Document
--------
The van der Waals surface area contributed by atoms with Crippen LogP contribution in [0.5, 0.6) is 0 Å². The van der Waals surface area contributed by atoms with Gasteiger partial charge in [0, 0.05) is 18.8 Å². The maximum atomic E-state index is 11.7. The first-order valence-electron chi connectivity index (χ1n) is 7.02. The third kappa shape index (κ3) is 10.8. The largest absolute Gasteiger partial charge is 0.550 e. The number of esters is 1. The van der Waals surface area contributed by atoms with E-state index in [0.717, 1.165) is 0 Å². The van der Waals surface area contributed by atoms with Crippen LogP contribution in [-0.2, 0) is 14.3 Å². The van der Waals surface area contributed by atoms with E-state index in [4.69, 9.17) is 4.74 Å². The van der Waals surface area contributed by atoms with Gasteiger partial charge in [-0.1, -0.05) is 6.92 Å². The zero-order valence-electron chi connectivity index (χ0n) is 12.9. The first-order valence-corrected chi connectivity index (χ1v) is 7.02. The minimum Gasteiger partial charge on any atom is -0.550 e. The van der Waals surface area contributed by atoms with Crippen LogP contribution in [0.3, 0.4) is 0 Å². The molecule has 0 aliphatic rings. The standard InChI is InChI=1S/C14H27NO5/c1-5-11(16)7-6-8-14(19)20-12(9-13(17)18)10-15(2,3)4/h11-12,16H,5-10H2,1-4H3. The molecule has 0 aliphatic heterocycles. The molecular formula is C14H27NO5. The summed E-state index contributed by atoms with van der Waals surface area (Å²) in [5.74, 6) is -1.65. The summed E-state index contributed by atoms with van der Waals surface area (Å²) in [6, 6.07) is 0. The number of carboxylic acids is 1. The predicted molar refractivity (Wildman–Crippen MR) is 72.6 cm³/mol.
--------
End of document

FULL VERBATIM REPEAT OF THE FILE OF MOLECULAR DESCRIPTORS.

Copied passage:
The van der Waals surface area contributed by atoms with Crippen LogP contribution in [0.5, 0.6) is 0 Å². The van der Waals surface area contributed by atoms with Gasteiger partial charge in [0, 0.05) is 18.8 Å². The maximum atomic E-state index is 11.7. The first-order valence-electron chi connectivity index (χ1n) is 7.02. The third kappa shape index (κ3) is 10.8. The largest absolute Gasteiger partial charge is 0.550 e. The number of esters is 1. The van der Waals surface area contributed by atoms with E-state index in [0.717, 1.165) is 0 Å². The van der Waals surface area contributed by atoms with Crippen LogP contribution in [-0.2, 0) is 14.3 Å². The van der Waals surface area contributed by atoms with E-state index in [4.69, 9.17) is 4.74 Å². The van der Waals surface area contributed by atoms with Gasteiger partial charge in [-0.1, -0.05) is 6.92 Å². The zero-order valence-electron chi connectivity index (χ0n) is 12.9. The first-order valence-corrected chi connectivity index (χ1v) is 7.02. The minimum Gasteiger partial charge on any atom is -0.550 e. The van der Waals surface area contributed by atoms with Crippen LogP contribution in [0.3, 0.4) is 0 Å². The molecule has 0 aliphatic rings. The standard InChI is InChI=1S/C14H27NO5/c1-5-11(16)7-6-8-14(19)20-12(9-13(17)18)10-15(2,3)4/h11-12,16H,5-10H2,1-4H3. The molecule has 0 aliphatic heterocycles. The molecular formula is C14H27NO5. The summed E-state index contributed by atoms with van der Waals surface area (Å²) in [5.74, 6) is -1.65. The summed E-state index contributed by atoms with van der Waals surface area (Å²) in [6, 6.07) is 0. The number of carboxylic acids is 1. The predicted molar refractivity (Wildman–Crippen MR) is 72.6 cm³/mol.